Ondřej Plátek Blog
PhD candidate@UFAL, Prague. LLM & TTS evaluation. Engineer. Researcher. Speaker. Father.

What to setup first on AWS?

What to setup first?

is the most important question. AWS is useful, well documented but overwhelming.

Let me introduce my strategy.

Billing alerts

There is always danger of accidentally spending money. Set up alerts may prevent

  • overstepping a planned budget,
  • ignoring increased usage of your service,
  • keeping useless resources deployed. If not setup one is able to spend a fortune on unfitting infrastructure.

Setup logging

If you never experienced random, rare, hard to replicate bugs, you are lucky. For the rest of us is logging the crucial tool examine behaviour over long period of time and across many deployments and devices.

CloudWatch is very easy to integrate and archive, but it lacks more advanced features. Luckily, there is a plenty of tools which can analyze, filter and monitor logs and provide much prettier and efficient interface. Often they easily integrate with Cloudwatch which or can be used directly. I would like to mention two of them:

  • Rapid7 InsightIps for easy to use filters and setting up event notifications. Plus I like their UI.
  • Loggly excels with their query language for the logs where you can query across different source of log streams with common value e.g. time stamps.

Infrastructure as a code (IaC)

There has been written a lot about IaC, and rightly so. I recommend following posts and videos to check:

However, I would like to make another point. IaC is so awesome also because it is an alternative view on the deployment.

One type of documentation already exists. This is the default AWS documentation. The form is well known; Click on resource XY (or use this http request). Select this parameter. Wait few minutes and continue by deploying resource YZ. The typical procedural view.

IaC brings completely different and more concise documentation. Terraform documentation feels very different: Declare resource XY. You have to provide this parameters, and there another three completely optional parameters with sensible defaults. Such documentation offers more high-level overview. I find it much easier to read.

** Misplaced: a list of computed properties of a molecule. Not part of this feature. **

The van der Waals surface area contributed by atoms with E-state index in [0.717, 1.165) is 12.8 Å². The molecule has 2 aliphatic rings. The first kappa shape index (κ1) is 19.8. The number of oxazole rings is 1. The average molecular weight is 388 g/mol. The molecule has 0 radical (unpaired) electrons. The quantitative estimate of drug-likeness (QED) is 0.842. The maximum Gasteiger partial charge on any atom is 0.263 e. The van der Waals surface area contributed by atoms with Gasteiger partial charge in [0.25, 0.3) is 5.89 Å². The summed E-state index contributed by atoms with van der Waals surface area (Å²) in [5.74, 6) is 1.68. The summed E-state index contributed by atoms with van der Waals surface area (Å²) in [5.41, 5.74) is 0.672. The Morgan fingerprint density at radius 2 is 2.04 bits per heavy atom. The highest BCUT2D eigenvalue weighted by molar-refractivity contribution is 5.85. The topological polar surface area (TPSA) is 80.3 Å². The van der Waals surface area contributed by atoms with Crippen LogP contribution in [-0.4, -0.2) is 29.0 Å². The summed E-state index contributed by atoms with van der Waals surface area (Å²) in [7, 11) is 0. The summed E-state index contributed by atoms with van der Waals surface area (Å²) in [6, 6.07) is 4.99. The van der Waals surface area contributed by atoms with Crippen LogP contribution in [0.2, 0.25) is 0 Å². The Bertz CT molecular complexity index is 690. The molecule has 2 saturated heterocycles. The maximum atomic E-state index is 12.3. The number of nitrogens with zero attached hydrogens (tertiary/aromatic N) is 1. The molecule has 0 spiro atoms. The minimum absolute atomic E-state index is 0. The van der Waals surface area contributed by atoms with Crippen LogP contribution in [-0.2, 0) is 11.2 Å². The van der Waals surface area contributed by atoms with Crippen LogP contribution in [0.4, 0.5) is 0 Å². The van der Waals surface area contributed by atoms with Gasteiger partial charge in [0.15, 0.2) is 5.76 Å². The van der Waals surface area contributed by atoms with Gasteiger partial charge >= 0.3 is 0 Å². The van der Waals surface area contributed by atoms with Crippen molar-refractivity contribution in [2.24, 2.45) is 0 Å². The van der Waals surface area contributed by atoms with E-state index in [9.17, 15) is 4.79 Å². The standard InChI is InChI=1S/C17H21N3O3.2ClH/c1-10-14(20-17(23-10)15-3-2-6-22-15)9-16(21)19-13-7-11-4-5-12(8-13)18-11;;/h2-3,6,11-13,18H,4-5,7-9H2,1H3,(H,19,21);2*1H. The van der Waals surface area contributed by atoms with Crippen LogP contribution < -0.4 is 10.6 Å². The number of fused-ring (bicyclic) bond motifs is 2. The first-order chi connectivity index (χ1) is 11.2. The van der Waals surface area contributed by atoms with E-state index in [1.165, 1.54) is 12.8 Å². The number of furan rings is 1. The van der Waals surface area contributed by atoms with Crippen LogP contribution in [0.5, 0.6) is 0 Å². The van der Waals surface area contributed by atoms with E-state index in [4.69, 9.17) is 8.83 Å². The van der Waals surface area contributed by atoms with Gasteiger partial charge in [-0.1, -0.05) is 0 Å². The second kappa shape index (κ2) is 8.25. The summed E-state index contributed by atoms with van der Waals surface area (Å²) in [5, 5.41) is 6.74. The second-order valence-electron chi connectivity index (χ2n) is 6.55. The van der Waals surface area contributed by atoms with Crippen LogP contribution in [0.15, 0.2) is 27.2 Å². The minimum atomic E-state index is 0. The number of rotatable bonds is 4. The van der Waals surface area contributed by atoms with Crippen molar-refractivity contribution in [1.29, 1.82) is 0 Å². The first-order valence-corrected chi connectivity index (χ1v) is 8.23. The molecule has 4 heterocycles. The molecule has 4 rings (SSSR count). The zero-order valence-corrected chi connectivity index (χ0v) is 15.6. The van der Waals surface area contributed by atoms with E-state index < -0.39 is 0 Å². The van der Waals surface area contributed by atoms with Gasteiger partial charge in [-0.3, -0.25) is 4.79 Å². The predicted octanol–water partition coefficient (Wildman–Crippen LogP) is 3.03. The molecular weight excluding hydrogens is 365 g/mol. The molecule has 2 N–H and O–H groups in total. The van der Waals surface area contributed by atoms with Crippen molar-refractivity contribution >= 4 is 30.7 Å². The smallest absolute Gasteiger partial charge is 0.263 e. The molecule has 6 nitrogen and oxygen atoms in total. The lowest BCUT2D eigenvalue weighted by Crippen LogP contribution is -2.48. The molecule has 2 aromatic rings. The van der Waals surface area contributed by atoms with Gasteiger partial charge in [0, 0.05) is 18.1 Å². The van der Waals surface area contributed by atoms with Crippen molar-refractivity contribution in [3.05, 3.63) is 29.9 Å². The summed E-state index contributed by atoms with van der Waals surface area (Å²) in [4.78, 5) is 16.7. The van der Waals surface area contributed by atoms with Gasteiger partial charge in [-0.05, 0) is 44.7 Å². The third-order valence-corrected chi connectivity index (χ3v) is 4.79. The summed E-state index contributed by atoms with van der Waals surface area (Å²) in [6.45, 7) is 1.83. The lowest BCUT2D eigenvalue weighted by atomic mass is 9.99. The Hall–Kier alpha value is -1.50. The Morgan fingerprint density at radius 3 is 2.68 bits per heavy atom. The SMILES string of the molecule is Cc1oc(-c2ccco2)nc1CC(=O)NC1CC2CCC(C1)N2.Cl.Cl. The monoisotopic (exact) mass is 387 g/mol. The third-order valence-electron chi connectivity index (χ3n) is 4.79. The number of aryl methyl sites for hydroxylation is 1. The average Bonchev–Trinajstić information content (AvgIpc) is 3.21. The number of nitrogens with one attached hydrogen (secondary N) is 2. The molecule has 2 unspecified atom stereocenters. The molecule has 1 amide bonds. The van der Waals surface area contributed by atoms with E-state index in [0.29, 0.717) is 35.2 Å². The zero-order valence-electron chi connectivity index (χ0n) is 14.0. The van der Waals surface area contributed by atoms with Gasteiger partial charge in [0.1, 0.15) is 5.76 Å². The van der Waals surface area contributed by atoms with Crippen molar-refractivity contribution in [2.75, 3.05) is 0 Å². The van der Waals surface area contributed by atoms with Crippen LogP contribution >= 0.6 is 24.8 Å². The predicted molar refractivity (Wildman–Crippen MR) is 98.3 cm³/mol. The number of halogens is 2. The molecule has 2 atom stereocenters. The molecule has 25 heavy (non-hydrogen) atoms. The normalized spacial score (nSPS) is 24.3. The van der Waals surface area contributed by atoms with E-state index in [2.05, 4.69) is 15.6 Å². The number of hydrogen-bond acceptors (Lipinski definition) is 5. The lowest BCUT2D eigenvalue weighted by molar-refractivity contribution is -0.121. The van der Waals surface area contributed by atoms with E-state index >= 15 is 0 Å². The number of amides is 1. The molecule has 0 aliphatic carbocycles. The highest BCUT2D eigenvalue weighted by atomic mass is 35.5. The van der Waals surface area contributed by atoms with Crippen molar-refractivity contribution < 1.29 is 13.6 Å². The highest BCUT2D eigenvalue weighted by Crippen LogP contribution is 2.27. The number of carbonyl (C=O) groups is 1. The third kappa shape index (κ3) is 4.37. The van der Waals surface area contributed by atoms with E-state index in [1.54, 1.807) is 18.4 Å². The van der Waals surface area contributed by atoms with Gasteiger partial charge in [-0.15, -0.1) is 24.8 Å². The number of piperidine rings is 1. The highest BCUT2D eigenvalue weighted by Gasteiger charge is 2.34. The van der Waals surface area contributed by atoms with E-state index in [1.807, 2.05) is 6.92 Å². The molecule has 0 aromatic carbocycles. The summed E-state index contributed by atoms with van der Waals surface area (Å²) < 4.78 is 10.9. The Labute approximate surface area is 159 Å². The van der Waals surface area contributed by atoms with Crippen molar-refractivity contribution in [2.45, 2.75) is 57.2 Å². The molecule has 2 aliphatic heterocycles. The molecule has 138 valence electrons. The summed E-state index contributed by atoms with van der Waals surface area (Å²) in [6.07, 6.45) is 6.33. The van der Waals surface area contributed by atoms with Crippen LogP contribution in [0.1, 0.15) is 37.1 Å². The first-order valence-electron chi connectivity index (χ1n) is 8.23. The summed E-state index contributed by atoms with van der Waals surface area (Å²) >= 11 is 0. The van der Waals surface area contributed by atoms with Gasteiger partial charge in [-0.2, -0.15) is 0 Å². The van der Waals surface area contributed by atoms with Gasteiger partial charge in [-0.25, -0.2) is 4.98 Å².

Typically, I read first Terraform documentation to learn the high-level concepts. Later, to understand the documentation more deeply I switch to the AWS documentation. It is very refreshing. IaC gives you benefit of many examples to learn from because there is a lot of open-source development in IaC community.

I really enjoy combining the tools for debugging: Terraform plan & deploy commands are the commands where I discover the bugs. The AWS cli often helps me analyze the problems, but returning to gold old fashion web browser and AWS console gives me alternative view where it is often on the first sight obvious what is wrong.

List of services

  • EC2
    • machines on demand - IaC can be used to build the machine image and also to manage the life cycle of the machine.
    • autoscaling groups - which can automatically scale number of identical machines based on traffic which the machines serve.
  • ALB or ELB - load balancers for balancing the traffic among different machines.
  • ECR - hosted docker container registry.
  • ECS/Fargate - hosted containers on demand. I have only a little experience with Fargate, but it works like magic, no machines needed to be managed.
  • CloudWatch - basic tool to collect, display and monitor logs.
  • S3 - popular object storage.
  • Route 53 - managed DNS service. Very simple & cool together with Terraform since it allows to change domain names for services.